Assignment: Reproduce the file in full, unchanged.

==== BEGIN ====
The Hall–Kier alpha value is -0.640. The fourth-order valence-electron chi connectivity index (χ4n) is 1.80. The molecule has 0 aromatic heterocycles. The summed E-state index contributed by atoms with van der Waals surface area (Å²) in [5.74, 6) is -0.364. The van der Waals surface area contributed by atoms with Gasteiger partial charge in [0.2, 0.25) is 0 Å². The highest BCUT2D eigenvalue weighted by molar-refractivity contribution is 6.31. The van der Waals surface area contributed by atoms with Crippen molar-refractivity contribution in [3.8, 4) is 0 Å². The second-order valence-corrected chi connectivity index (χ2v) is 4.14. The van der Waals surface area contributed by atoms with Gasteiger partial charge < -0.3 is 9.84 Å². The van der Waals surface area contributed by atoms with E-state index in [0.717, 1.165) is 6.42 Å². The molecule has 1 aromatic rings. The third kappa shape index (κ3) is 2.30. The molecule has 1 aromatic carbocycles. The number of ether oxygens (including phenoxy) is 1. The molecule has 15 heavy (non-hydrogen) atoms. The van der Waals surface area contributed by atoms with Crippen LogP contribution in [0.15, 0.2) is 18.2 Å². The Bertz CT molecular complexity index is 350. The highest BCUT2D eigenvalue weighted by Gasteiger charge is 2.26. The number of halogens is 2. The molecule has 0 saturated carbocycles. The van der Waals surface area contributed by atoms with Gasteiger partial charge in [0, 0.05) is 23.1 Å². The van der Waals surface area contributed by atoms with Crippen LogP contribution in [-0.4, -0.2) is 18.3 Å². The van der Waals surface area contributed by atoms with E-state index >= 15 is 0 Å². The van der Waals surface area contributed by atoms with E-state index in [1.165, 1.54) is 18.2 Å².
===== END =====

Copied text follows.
The Hall–Kier alpha value is -0.640. The fourth-order valence-electron chi connectivity index (χ4n) is 1.80. The molecule has 0 aromatic heterocycles. The summed E-state index contributed by atoms with van der Waals surface area (Å²) in [5.74, 6) is -0.364. The van der Waals surface area contributed by atoms with Gasteiger partial charge in [0.2, 0.25) is 0 Å². The highest BCUT2D eigenvalue weighted by molar-refractivity contribution is 6.31. The van der Waals surface area contributed by atoms with Crippen molar-refractivity contribution in [3.8, 4) is 0 Å². The second-order valence-corrected chi connectivity index (χ2v) is 4.14. The van der Waals surface area contributed by atoms with Gasteiger partial charge < -0.3 is 9.84 Å². The van der Waals surface area contributed by atoms with E-state index in [0.717, 1.165) is 6.42 Å². The molecule has 1 aromatic rings. The third kappa shape index (κ3) is 2.30. The molecule has 1 aromatic carbocycles. The number of ether oxygens (including phenoxy) is 1. The molecule has 15 heavy (non-hydrogen) atoms. The van der Waals surface area contributed by atoms with Crippen LogP contribution in [0.15, 0.2) is 18.2 Å². The Bertz CT molecular complexity index is 350. The highest BCUT2D eigenvalue weighted by Gasteiger charge is 2.26. The number of halogens is 2. The molecule has 0 saturated carbocycles. The van der Waals surface area contributed by atoms with Gasteiger partial charge in [0, 0.05) is 23.1 Å². The van der Waals surface area contributed by atoms with Crippen LogP contribution in [-0.4, -0.2) is 18.3 Å². The van der Waals surface area contributed by atoms with E-state index >= 15 is 0 Å². The van der Waals surface area contributed by atoms with E-state index in [1.165, 1.54) is 18.2 Å².